They added: “They block for a certain time, but in the end they give in. They haven’t really destroyed anything yet.”

Another source of reassurance for diplomats is that EU law means neither Orbán nor Szijjártó will chair routine EU meetings. Hungarian officials have promised their colleagues a “Brussels-based presidency”, suggesting a low-key technocratic affair to chair the hundreds of technical and diplomatic meetings that keep the EU ticking over.

Asked this week by German media about Hungary’s blocking of EU and Nato decisions, Orbán did not directly respond but blamed “narrow-mindedness” “especially on the left” for Europe’s problems.

A smooth-running six months is hinted by the Hungarian presidency logo – a Rubik’s Cube, intended to symbolise Hungarian ingenuity and European unity. Using the Hungarian design professor Ernő Rubik’s invention was “cute”, said Kim Lane Scheppele, a professor in law and politics at Princeton University. But together with Trump’s slogan it reveals the dual nature of Hungary’s EU presidency, she said. “Here’s the Hungarian contribution to unity and here’s how we’re going to get in your face.”

“Orbán’s strategy is not to object to absolutely everything,” she added, predicting there would be “fireworks” over foreign affairs, rather than agriculture, fisheries or the single market.

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On the eve of Hungary’s presidency, Orbán announced he had joined forces with Austria’s far-right party and the populist Czech ANO party, launching a new European alliance.

The aim was to create the strongest rightwing bloc in the European parliament, Orbán said, though the trio needs to attract politicians from at least four more EU countries to successfully form a group.

“What Europeans want is three things: peace, order and development,” Orbán said on Sunday. “And what they are getting from the elite in Brussels today is war, migration and stagnation.”

Diplomats suggest Orbán can do little damage because his presidency coincides with an interregnum in EU affairs: the next European Commission – the initiator and enforcer of EU law – will not take office until 1 November. Scheppele is not convinced.

Protesters march in a Pride parade in Budapest. Hungary is accused of breaching EU law on equal rights. Photograph: János Kummer/Getty Images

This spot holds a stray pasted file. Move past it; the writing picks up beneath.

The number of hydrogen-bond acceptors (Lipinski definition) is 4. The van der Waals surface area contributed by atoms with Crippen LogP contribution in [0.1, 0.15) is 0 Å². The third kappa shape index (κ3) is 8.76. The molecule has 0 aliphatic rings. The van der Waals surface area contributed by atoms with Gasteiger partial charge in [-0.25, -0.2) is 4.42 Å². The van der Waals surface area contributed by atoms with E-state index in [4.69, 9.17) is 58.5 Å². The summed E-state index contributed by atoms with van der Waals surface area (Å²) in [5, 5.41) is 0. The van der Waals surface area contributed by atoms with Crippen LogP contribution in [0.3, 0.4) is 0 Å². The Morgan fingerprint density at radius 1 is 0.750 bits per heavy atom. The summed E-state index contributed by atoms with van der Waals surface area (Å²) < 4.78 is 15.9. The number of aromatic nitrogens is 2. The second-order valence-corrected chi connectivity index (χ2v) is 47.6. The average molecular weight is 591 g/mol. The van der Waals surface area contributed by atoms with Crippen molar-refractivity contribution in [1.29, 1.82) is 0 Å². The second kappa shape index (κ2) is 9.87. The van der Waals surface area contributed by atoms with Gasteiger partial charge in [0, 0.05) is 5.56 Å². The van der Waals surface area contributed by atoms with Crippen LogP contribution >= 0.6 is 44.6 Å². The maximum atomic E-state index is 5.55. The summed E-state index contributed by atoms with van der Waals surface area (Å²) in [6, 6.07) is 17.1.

“Orbán has previously used two pauses in EU vigilance to consolidate autocracy. He used his rotating presidency in 2011 to bring into effect his new autocratic constitution and many accompanying laws specifying the details about the new constitutional system,” she said.

During another six-month pause in EU business around the 2019 EU elections, Orbán pushed through controversial changes that chipped away at the rule of law and workers’ rights. These included legislation allowing companies to demand staff work an extra day of overtime a week; the “salad law” – so-called because it blends a mishmash of different ingredients – to bring the judiciary under government control; and introduced state control over the research network of the Hungarian Academy of Sciences.

Speaking from the European parliament, Delbos-Corfield said she was worried that the next six months would bring a deepening of the hostile climate towards LGBTQ+ people and the rollback of judicial reforms agreed with the EU last year to partially unblock frozen European funds.

She also warned about Hungary’s “sovereignty protection” office, which the European Commission has said violates democratic principles and the right to a fair trial. Ostensibly intended to protect Hungary from foreign influence, the office can launch sweeping investigations into people active in public life.

This week, the Hungarian branch of Transparency International and the independent media outlet Átlátszó announced they were being targeted by the law. The sovereignty protection office was a “very Putin-inspired structure”, said Delbos-Corfield, drawing a comparison with Vladimir Putin’s 2012 foreign agents law used to repress civil society in Russia.

Reflecting on the latest decision to go after two organisations dedicated to holding the Orbán government to account, Scheppele said: “That’s why I dread the current period when Orbán’s term in the rotating presidency coincides with the interregnum. My guess is that we see all kinds of new repressions carried out in Hungary during this period.”